Ting puts her arm up like a lightning rod.
You shout, “Pirouette!”
It’s a move you’ve seen Edgar perform a hundred times. You wrench the wheel into a spin as Ting spins in the other direction, not catching the lightning but channeling it with a rubber spell, ricochet-style, to knock the oncoming truck slightly off course. It speeds by at a viciously acute angle. Ting drags the showboat mage in the air, holding them suspended like a fish on a line as the truck keeps rumbling down what’s left of I-80, minus a crew member.
The figure spins in the air, retaliating with wild spells that, in the rearview mirror, you see flying wide.
Vex hoots as Ting sets the other battle mage down gently on the double yellow. It’s worse than killing them in a way. These crews have no fear of death, but humiliation burns them up like cheap matchsticks. They will do something terrible to that bonetripper, worse than whatever quick end Ting would have chosen, but that isn’t your call. And it isn’t Ting’s job to murder people just so they won’t get murdered worse later on.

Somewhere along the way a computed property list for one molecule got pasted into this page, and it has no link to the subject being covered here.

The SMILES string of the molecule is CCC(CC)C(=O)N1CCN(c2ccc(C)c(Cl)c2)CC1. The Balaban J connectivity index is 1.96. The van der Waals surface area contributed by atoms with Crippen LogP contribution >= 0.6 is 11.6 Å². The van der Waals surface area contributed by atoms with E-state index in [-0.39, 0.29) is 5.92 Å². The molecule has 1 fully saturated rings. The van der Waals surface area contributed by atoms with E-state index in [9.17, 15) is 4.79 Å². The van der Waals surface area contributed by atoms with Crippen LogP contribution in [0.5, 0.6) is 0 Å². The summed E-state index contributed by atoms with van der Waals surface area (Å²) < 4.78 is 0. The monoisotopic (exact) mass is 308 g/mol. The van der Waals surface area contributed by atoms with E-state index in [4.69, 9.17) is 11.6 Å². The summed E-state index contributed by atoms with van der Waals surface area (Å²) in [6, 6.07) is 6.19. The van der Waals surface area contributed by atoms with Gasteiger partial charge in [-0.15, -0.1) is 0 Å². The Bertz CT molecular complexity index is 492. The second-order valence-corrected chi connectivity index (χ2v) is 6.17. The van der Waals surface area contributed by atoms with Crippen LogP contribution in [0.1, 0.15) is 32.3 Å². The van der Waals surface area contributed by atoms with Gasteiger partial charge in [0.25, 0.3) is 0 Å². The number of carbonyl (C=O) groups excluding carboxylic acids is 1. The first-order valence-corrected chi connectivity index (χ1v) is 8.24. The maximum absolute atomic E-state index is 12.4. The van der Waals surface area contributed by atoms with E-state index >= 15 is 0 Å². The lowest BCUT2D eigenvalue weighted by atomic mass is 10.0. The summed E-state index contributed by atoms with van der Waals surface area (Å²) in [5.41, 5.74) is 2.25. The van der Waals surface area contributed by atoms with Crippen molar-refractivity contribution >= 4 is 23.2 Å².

You clear the last of the asphalt trap, hitting smoother pavement.
“So?” Rye asks.
A car doesn’t get a name until after its first battle.
You shoot past a sign—Leaving Eureka County.
“Eureka!” everyone shouts, and for the first time in five years it feels like you are together. Not just shoved in a car by circumstance, but together. All except Edgar, of course, and you are going to get him, you are baptized in lightning and on your fucking way.
Eureka powers across Utah and Wyoming, snips a corner off Colorado. You stop at the bone traders housed in an old gas station mini-mart, and Rye goes in with their duffel bag and comes out with bones bundled like pale firewood. They prefer to gather in graveyards, they feel like it’s more respectful, but you don’t have time, you have two days and half a continent to cross. As Rye grinds down the bones, you think about all the ways Edgar could have died since you got that postcard. You think about him when he was alive, when you knew he was alive, when this wasn’t Schrödinger’s road trip.